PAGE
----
Not Filing Anti-Money Laundering Forms Could Cost You $10,000 or More

Filing anti-money laundering forms may be applicable to you. To not be penalized, learn more about what forms are involved and how to file them.

Without realizing it, each U.S. taxpayer provides anti-money laundering information to the IRS each year.

How?

At the bottom of Schedule B, there is a question asking if you have a financial interest in or signature authority over a financial account in a foreign country – yes or no. This question explores whether the taxpayer has an anti-money laundering obligation.

Even an account at a non-U.S. crypto exchange is considered a foreign financial account that must be reported.

READ MORE: Do I Need My Crypto Taxes Fixed?

Reporting Your Anti-Money Laundering Forms

Foreign financial accounts are reported on two forms. The first is called FinCEN Form 114 (nicknamed FBAR). The second is IRS Form 8938. Also reported on Form 8938 are all financial transactions like buying or selling/exchanging cryptos.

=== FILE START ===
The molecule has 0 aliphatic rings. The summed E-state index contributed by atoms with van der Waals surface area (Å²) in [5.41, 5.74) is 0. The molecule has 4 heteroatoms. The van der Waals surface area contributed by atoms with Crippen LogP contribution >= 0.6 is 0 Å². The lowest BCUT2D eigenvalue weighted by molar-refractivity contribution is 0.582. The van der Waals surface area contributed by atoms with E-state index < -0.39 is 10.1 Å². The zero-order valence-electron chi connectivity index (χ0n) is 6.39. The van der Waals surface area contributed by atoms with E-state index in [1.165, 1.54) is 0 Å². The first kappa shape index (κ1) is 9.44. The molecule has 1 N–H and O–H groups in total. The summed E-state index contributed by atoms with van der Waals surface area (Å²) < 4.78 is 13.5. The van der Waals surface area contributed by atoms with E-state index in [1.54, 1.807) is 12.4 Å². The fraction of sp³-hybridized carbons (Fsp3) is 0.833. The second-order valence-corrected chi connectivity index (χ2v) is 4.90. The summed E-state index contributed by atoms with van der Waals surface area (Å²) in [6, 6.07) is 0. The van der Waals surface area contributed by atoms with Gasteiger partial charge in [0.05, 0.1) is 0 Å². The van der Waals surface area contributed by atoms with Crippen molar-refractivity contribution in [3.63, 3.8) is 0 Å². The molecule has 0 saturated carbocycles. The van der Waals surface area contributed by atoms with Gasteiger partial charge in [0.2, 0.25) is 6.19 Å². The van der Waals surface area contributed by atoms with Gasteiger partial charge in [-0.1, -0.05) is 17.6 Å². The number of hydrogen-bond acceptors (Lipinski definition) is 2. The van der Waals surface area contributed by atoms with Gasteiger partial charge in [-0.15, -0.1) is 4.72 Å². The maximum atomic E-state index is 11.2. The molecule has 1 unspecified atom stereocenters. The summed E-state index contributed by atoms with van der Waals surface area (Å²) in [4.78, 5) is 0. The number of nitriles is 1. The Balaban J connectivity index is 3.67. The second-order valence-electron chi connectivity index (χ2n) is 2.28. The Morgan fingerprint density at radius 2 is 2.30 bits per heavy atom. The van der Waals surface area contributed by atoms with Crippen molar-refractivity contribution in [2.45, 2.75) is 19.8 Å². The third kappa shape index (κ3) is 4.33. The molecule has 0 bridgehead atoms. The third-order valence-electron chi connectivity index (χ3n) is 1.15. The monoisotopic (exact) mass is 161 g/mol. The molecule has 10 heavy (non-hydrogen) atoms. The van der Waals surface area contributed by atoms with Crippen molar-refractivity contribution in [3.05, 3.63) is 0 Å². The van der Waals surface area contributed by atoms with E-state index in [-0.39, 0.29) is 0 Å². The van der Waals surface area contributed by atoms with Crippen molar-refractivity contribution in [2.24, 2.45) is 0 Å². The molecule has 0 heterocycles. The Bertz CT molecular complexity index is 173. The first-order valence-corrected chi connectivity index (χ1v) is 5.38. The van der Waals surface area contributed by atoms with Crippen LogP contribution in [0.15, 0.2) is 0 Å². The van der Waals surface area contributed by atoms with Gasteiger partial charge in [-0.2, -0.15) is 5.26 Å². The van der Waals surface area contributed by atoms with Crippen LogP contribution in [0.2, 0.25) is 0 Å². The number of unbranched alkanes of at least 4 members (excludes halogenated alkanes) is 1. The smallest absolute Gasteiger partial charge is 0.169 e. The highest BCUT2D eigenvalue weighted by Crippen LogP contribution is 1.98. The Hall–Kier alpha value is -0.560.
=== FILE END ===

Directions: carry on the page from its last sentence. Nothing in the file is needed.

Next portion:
TAX TIP: I usually aggregate the totals of all transactions instead of itemizing them.

The FBAR form is technically not an IRS form, but the IRS is responsible for administering the collection of the form. Click here for the latest version of the FBAR form and the system for filing and submitting it.

Click here to access Form 8938 if it is not supported by your tax software. This form is filed with the 1040 tax return form.

anti-money laundering

Photo by Kelly Sikkema on Unsplash

Both of these forms are usually due on tax day, April 15th, or on October 15th if you properly filed an extension. Failure to file these forms on time is an automatic $10,000 penalty per form.

The only way to avoid this penalty if you haven’t filed these for past tax years is to file using tax amnesty.

Learn about how to do the tax amnesty process with our Crypto Tax Fixer Package.

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Featured Image Photo by Kelly Sikkema on Unsplash